3
$\begingroup$

Let $X$ be continuous random variable - $X \sim N(\mu,\sigma^2)$.

Let $Y$ be continuous random variable when $Y = a X + b$.

Prove that $Y$ distributes normal distribution also, and find $\mu_Y,\sigma_Y^2$.

My Attempt-

$F_Y(y) = P(Y \leq y) = P(aX+b \leq y) = P(X\leq \frac{y-b}{a}) = F_X(\frac{y-b}{a}).$

And then- $f_Y = \frac{dF_Y(y)}{dy} = \frac{dF_X(\frac{y-b}{a})}{dy} = \frac{f_X(\frac{y-b}{a})}{\frac{y}{a}}$.

But, I don't know how to continue. Can someone help me? Thanks.

$\endgroup$
  • 1
    $\begingroup$ You made a mistake when computing $f_Y$. It should be $f_Y(y) = \frac{f_X(\frac{y-b}{a})}{a}$ Then try to replace $f_X$ by its actual definition. $\endgroup$ – Dark Jul 6 '16 at 10:08
  • $\begingroup$ Actually an extra condition is needed: $a\neq0$. Expectation and variance of $Y$ can be found directly in the sense that "normal distribution" is irrelevant. $\endgroup$ – drhab Jul 6 '16 at 10:16
1
$\begingroup$

Other way $$M_{Y}(t)=\mathbb{E}[e^{tY}]=\mathbb{E}[e^{t(aX+b)}]=e^{bt}\mathbb{E}[e^{atX}]=\large e^{bt}\, e^{a\mu\,t+\frac12\sigma^2a^2t^2}=e^{(a\mu+b)t+\frac12(a\sigma)^2t^2}$$ therefore $$Y\sim N(a\mu+b,a^2\sigma^2)$$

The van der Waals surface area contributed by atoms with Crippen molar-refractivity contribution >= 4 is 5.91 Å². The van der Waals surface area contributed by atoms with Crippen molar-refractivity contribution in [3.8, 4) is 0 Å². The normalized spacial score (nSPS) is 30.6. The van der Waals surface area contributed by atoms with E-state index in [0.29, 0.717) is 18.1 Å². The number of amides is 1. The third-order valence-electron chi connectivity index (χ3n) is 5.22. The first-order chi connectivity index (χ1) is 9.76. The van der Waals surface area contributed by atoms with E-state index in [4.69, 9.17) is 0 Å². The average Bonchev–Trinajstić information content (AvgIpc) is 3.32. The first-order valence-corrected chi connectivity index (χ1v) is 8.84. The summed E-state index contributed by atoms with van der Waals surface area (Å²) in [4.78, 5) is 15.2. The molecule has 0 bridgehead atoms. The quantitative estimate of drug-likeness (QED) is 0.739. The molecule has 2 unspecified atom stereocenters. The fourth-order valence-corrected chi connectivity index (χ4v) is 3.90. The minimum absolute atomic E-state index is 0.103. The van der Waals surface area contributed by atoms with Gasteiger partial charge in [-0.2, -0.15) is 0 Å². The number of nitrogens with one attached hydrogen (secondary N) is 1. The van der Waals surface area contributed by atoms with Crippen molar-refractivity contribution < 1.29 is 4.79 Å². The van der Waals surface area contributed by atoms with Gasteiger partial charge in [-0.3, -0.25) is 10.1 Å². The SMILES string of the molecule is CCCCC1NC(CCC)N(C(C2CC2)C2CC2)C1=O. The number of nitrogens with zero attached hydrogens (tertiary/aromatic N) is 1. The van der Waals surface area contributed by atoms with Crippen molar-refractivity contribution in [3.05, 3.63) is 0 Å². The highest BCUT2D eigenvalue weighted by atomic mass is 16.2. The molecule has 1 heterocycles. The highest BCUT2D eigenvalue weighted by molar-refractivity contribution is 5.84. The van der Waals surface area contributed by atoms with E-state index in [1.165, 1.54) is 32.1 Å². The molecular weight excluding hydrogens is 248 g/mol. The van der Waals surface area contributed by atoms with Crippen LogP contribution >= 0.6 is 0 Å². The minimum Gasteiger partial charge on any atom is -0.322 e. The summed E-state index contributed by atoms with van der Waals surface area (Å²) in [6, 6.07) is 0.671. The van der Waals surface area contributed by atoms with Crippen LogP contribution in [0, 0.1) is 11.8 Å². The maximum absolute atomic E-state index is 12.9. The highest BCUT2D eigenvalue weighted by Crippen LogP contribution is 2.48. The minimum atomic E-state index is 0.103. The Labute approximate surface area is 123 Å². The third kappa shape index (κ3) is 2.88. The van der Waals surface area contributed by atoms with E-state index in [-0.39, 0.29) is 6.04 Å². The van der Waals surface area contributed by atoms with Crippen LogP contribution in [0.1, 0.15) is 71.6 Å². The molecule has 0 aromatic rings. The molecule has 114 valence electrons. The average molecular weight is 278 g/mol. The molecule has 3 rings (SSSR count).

$\endgroup$
4
$\begingroup$

Given $X \sim N(\mu, \sigma^2)$ then as you have derived, one obtains $$F_y(y) = F_X\left(\frac{y-b}{a}\right)$$ Therefore, the density of $Y$ is given by \begin{align} f_Y(y) &= \frac{1}{a} f_X\left(\frac{y-b}{a}\right) \\ &= \frac{1}{\sqrt{2\pi a^2 \sigma^2}} \exp\left[\frac{-1}{2\sigma^2} \left(\frac{y-b}{a}-\mu\right)^2 \right] \\ &= \ldots \end{align} Can you proceed?

$\endgroup$
1
$\begingroup$

Start with $U\sim Norm\left(0,1\right)$ and let $\sigma>0$.

If $X=\sigma U+\mu$ then we find $F_{X}\left(x\right)=P\left(U\leq\frac{x-\mu}{\sigma}\right)=\Phi\left(\frac{x-\mu}{\sigma}\right)$ and $f_{X}\left(x\right)=\frac{1}{\sigma}\phi\left(\frac{x-\mu}{\sigma}\right)$ wich can be recognized as the PDF connected with distribution $Norm\left(\mu,\sigma^2\right)$.

If $a>0$ and $Y=aX+b$ then $Y=a\sigma U+\left(a\mu+b\right)=\sigma'U+\mu'$ and the same procedure can be applied.

If $a<0$ and $Y=aX+b$ then $Y=\left(-a\right)\sigma V+\left(a\mu+b\right)=\sigma''V+\mu'$ where $V=-U$. Then $V\sim Norm\left(0,1\right)$ and the same procedure can be applied.

$\endgroup$

Your Answer

By clicking “Post Your Answer”, you agree to our terms of service, privacy policy and cookie policy

Not the answer you're looking for? Browse other questions tagged or ask your own question.